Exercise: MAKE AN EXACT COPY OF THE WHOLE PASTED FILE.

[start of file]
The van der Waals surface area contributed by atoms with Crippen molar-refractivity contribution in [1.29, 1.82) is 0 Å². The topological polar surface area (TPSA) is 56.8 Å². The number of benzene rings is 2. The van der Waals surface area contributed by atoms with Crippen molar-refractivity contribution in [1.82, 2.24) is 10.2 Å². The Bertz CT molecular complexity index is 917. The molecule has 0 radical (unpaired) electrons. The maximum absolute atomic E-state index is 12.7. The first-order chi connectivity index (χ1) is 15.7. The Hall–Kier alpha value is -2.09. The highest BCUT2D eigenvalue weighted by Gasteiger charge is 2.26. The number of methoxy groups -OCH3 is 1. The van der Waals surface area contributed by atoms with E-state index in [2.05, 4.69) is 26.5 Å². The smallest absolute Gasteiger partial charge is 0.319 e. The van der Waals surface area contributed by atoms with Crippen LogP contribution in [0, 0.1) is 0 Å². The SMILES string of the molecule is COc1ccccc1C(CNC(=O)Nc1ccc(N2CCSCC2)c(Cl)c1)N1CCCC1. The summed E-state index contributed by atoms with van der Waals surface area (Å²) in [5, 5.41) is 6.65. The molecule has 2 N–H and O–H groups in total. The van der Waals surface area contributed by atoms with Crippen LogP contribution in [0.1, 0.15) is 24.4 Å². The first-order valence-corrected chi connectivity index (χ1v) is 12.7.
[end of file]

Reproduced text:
The van der Waals surface area contributed by atoms with Crippen molar-refractivity contribution in [1.29, 1.82) is 0 Å². The topological polar surface area (TPSA) is 56.8 Å². The number of benzene rings is 2. The van der Waals surface area contributed by atoms with Crippen molar-refractivity contribution in [1.82, 2.24) is 10.2 Å². The Bertz CT molecular complexity index is 917. The molecule has 0 radical (unpaired) electrons. The maximum absolute atomic E-state index is 12.7. The first-order chi connectivity index (χ1) is 15.7. The Hall–Kier alpha value is -2.09. The highest BCUT2D eigenvalue weighted by Gasteiger charge is 2.26. The number of methoxy groups -OCH3 is 1. The van der Waals surface area contributed by atoms with E-state index in [2.05, 4.69) is 26.5 Å². The smallest absolute Gasteiger partial charge is 0.319 e. The van der Waals surface area contributed by atoms with Crippen LogP contribution in [0, 0.1) is 0 Å². The SMILES string of the molecule is COc1ccccc1C(CNC(=O)Nc1ccc(N2CCSCC2)c(Cl)c1)N1CCCC1. The summed E-state index contributed by atoms with van der Waals surface area (Å²) in [5, 5.41) is 6.65. The molecule has 2 N–H and O–H groups in total. The van der Waals surface area contributed by atoms with Crippen LogP contribution in [0.1, 0.15) is 24.4 Å². The first-order valence-corrected chi connectivity index (χ1v) is 12.7.